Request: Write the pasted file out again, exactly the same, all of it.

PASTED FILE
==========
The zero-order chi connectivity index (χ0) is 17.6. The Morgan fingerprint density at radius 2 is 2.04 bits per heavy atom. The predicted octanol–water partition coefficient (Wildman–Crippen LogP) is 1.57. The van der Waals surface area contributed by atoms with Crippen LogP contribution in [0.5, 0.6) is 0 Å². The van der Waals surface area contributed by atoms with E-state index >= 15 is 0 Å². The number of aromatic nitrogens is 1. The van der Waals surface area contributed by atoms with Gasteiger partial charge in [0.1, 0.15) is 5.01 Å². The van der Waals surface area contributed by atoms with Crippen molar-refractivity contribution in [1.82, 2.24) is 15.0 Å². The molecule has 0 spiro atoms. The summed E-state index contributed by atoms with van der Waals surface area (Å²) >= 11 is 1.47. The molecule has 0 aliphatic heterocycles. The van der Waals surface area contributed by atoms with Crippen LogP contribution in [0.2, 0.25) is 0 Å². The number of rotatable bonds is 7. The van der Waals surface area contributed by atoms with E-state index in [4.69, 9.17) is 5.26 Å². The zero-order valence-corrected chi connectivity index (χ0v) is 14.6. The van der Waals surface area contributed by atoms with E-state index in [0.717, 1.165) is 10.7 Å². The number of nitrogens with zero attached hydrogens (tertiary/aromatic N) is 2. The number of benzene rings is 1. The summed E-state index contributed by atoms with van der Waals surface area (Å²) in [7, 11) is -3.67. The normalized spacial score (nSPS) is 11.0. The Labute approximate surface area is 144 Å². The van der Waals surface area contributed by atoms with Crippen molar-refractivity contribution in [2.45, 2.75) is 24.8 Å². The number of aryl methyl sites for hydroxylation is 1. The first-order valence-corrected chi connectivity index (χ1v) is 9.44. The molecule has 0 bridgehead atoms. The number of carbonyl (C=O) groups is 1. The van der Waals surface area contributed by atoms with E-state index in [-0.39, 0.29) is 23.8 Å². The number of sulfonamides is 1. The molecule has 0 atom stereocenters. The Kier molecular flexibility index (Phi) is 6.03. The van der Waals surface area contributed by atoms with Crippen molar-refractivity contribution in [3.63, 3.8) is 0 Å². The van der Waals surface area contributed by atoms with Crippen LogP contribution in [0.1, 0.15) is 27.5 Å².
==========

The zero-order chi connectivity index (χ0) is 17.6. The Morgan fingerprint density at radius 2 is 2.04 bits per heavy atom. The predicted octanol–water partition coefficient (Wildman–Crippen LogP) is 1.57. The van der Waals surface area contributed by atoms with Crippen LogP contribution in [0.5, 0.6) is 0 Å². The van der Waals surface area contributed by atoms with E-state index >= 15 is 0 Å². The number of aromatic nitrogens is 1. The van der Waals surface area contributed by atoms with Gasteiger partial charge in [0.1, 0.15) is 5.01 Å². The van der Waals surface area contributed by atoms with Crippen molar-refractivity contribution in [1.82, 2.24) is 15.0 Å². The molecule has 0 spiro atoms. The summed E-state index contributed by atoms with van der Waals surface area (Å²) >= 11 is 1.47. The molecule has 0 aliphatic heterocycles. The van der Waals surface area contributed by atoms with Crippen LogP contribution in [0.2, 0.25) is 0 Å². The number of rotatable bonds is 7. The van der Waals surface area contributed by atoms with E-state index in [4.69, 9.17) is 5.26 Å². The zero-order valence-corrected chi connectivity index (χ0v) is 14.6. The van der Waals surface area contributed by atoms with E-state index in [0.717, 1.165) is 10.7 Å². The number of nitrogens with zero attached hydrogens (tertiary/aromatic N) is 2. The number of benzene rings is 1. The summed E-state index contributed by atoms with van der Waals surface area (Å²) in [7, 11) is -3.67. The normalized spacial score (nSPS) is 11.0. The Labute approximate surface area is 144 Å². The van der Waals surface area contributed by atoms with Crippen molar-refractivity contribution in [2.45, 2.75) is 24.8 Å². The number of aryl methyl sites for hydroxylation is 1. The first-order valence-corrected chi connectivity index (χ1v) is 9.44. The molecule has 0 bridgehead atoms. The number of carbonyl (C=O) groups is 1. The van der Waals surface area contributed by atoms with E-state index in [-0.39, 0.29) is 23.8 Å². The number of sulfonamides is 1. The molecule has 0 atom stereocenters. The Kier molecular flexibility index (Phi) is 6.03. The van der Waals surface area contributed by atoms with Crippen molar-refractivity contribution in [3.63, 3.8) is 0 Å². The van der Waals surface area contributed by atoms with Crippen LogP contribution in [0.1, 0.15) is 27.5 Å².